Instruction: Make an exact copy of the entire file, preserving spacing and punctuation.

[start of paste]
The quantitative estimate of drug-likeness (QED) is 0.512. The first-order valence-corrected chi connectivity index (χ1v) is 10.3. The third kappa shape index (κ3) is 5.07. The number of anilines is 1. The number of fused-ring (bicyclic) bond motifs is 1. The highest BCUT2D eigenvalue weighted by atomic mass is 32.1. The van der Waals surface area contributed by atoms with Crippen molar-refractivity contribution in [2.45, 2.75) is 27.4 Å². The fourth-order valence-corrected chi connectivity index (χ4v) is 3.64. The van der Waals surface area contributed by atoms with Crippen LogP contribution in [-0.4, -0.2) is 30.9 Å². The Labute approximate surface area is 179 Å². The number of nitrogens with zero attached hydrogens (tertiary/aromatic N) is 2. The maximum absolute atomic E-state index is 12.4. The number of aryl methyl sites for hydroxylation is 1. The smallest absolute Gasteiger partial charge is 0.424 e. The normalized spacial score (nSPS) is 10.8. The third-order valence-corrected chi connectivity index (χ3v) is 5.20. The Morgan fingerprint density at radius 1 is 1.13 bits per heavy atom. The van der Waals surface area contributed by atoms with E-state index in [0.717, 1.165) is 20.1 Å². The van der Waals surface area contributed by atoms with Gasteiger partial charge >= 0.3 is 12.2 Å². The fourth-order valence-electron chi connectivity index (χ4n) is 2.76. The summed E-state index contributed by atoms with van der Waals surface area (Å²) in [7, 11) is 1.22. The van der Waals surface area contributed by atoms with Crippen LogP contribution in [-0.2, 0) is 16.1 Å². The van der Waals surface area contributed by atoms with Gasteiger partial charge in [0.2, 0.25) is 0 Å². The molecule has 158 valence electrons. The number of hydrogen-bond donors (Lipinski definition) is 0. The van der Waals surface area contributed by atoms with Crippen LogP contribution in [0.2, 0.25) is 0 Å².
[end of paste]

The quantitative estimate of drug-likeness (QED) is 0.512. The first-order valence-corrected chi connectivity index (χ1v) is 10.3. The third kappa shape index (κ3) is 5.07. The number of anilines is 1. The number of fused-ring (bicyclic) bond motifs is 1. The highest BCUT2D eigenvalue weighted by atomic mass is 32.1. The van der Waals surface area contributed by atoms with Crippen molar-refractivity contribution in [2.45, 2.75) is 27.4 Å². The fourth-order valence-corrected chi connectivity index (χ4v) is 3.64. The van der Waals surface area contributed by atoms with Crippen LogP contribution in [-0.4, -0.2) is 30.9 Å². The Labute approximate surface area is 179 Å². The number of nitrogens with zero attached hydrogens (tertiary/aromatic N) is 2. The maximum absolute atomic E-state index is 12.4. The number of aryl methyl sites for hydroxylation is 1. The smallest absolute Gasteiger partial charge is 0.424 e. The normalized spacial score (nSPS) is 10.8. The third-order valence-corrected chi connectivity index (χ3v) is 5.20. The Morgan fingerprint density at radius 1 is 1.13 bits per heavy atom. The van der Waals surface area contributed by atoms with E-state index in [0.717, 1.165) is 20.1 Å². The van der Waals surface area contributed by atoms with Gasteiger partial charge >= 0.3 is 12.2 Å². The fourth-order valence-electron chi connectivity index (χ4n) is 2.76. The summed E-state index contributed by atoms with van der Waals surface area (Å²) in [7, 11) is 1.22. The van der Waals surface area contributed by atoms with Crippen LogP contribution in [-0.2, 0) is 16.1 Å². The van der Waals surface area contributed by atoms with Gasteiger partial charge in [0.2, 0.25) is 0 Å². The molecule has 158 valence electrons. The number of hydrogen-bond donors (Lipinski definition) is 0. The van der Waals surface area contributed by atoms with Crippen LogP contribution in [0.2, 0.25) is 0 Å².